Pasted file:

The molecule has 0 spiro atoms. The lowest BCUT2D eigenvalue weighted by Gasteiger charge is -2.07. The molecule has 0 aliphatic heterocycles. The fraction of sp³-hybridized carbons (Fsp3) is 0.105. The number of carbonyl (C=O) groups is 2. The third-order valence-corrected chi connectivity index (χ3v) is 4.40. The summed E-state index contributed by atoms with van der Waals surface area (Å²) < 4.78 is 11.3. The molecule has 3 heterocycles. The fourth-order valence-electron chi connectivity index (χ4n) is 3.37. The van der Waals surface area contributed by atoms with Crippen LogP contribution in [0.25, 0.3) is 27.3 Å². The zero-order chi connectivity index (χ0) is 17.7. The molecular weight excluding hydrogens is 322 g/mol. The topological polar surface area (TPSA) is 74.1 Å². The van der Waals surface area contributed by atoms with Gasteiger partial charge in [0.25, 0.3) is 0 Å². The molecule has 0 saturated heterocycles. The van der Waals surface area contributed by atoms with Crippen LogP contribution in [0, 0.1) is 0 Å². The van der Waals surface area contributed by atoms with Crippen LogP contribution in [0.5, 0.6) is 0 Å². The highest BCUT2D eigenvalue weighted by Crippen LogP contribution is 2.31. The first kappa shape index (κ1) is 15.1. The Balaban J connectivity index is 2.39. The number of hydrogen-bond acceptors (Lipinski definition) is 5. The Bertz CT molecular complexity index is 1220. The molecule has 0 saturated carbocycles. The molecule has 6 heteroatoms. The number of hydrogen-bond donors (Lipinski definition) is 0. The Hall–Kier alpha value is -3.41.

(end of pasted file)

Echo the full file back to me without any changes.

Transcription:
The molecule has 0 spiro atoms. The lowest BCUT2D eigenvalue weighted by Gasteiger charge is -2.07. The molecule has 0 aliphatic heterocycles. The fraction of sp³-hybridized carbons (Fsp3) is 0.105. The number of carbonyl (C=O) groups is 2. The third-order valence-corrected chi connectivity index (χ3v) is 4.40. The summed E-state index contributed by atoms with van der Waals surface area (Å²) < 4.78 is 11.3. The molecule has 3 heterocycles. The fourth-order valence-electron chi connectivity index (χ4n) is 3.37. The van der Waals surface area contributed by atoms with Crippen LogP contribution in [0.25, 0.3) is 27.3 Å². The zero-order chi connectivity index (χ0) is 17.7. The molecular weight excluding hydrogens is 322 g/mol. The topological polar surface area (TPSA) is 74.1 Å². The van der Waals surface area contributed by atoms with Gasteiger partial charge in [0.25, 0.3) is 0 Å². The molecule has 0 saturated heterocycles. The van der Waals surface area contributed by atoms with Crippen LogP contribution in [0, 0.1) is 0 Å². The van der Waals surface area contributed by atoms with Crippen LogP contribution in [0.5, 0.6) is 0 Å². The highest BCUT2D eigenvalue weighted by Crippen LogP contribution is 2.31. The first kappa shape index (κ1) is 15.1. The Balaban J connectivity index is 2.39. The number of hydrogen-bond acceptors (Lipinski definition) is 5. The Bertz CT molecular complexity index is 1220. The molecule has 0 saturated carbocycles. The molecule has 6 heteroatoms. The number of hydrogen-bond donors (Lipinski definition) is 0. The Hall–Kier alpha value is -3.41.